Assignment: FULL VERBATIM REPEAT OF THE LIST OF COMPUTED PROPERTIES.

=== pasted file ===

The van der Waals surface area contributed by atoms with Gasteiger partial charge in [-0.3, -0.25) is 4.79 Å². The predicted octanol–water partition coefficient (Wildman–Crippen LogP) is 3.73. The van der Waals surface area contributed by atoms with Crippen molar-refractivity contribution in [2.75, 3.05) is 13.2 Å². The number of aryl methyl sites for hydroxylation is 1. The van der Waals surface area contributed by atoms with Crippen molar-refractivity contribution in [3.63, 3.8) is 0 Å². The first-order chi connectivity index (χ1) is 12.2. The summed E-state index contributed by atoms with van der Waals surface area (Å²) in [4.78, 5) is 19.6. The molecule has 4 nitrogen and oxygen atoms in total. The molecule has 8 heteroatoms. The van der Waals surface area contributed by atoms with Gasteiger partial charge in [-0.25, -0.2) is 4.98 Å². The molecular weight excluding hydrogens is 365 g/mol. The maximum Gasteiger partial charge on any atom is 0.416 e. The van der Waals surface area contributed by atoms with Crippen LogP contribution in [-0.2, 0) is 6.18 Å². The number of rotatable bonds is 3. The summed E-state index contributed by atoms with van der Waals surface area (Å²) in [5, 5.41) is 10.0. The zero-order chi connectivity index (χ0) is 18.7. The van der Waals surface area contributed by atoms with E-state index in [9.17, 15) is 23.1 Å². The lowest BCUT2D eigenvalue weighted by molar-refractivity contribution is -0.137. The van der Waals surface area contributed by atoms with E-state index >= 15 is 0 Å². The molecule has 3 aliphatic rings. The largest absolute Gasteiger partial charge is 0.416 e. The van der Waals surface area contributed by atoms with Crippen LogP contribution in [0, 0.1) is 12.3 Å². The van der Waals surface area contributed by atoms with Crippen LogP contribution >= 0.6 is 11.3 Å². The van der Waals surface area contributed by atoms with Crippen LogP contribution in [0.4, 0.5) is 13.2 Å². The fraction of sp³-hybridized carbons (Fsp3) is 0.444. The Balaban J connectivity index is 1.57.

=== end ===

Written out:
The van der Waals surface area contributed by atoms with Gasteiger partial charge in [-0.3, -0.25) is 4.79 Å². The predicted octanol–water partition coefficient (Wildman–Crippen LogP) is 3.73. The van der Waals surface area contributed by atoms with Crippen molar-refractivity contribution in [2.75, 3.05) is 13.2 Å². The number of aryl methyl sites for hydroxylation is 1. The van der Waals surface area contributed by atoms with Crippen molar-refractivity contribution in [3.63, 3.8) is 0 Å². The first-order chi connectivity index (χ1) is 12.2. The summed E-state index contributed by atoms with van der Waals surface area (Å²) in [4.78, 5) is 19.6. The molecule has 4 nitrogen and oxygen atoms in total. The molecule has 8 heteroatoms. The van der Waals surface area contributed by atoms with Gasteiger partial charge in [-0.25, -0.2) is 4.98 Å². The molecular weight excluding hydrogens is 365 g/mol. The maximum Gasteiger partial charge on any atom is 0.416 e. The van der Waals surface area contributed by atoms with Crippen LogP contribution in [-0.2, 0) is 6.18 Å². The number of rotatable bonds is 3. The summed E-state index contributed by atoms with van der Waals surface area (Å²) in [5, 5.41) is 10.0. The zero-order chi connectivity index (χ0) is 18.7. The van der Waals surface area contributed by atoms with E-state index in [9.17, 15) is 23.1 Å². The lowest BCUT2D eigenvalue weighted by molar-refractivity contribution is -0.137. The van der Waals surface area contributed by atoms with E-state index >= 15 is 0 Å². The molecule has 3 aliphatic rings. The largest absolute Gasteiger partial charge is 0.416 e. The van der Waals surface area contributed by atoms with Crippen LogP contribution in [0, 0.1) is 12.3 Å². The van der Waals surface area contributed by atoms with Crippen LogP contribution >= 0.6 is 11.3 Å². The van der Waals surface area contributed by atoms with Crippen LogP contribution in [0.4, 0.5) is 13.2 Å². The fraction of sp³-hybridized carbons (Fsp3) is 0.444. The Balaban J connectivity index is 1.57.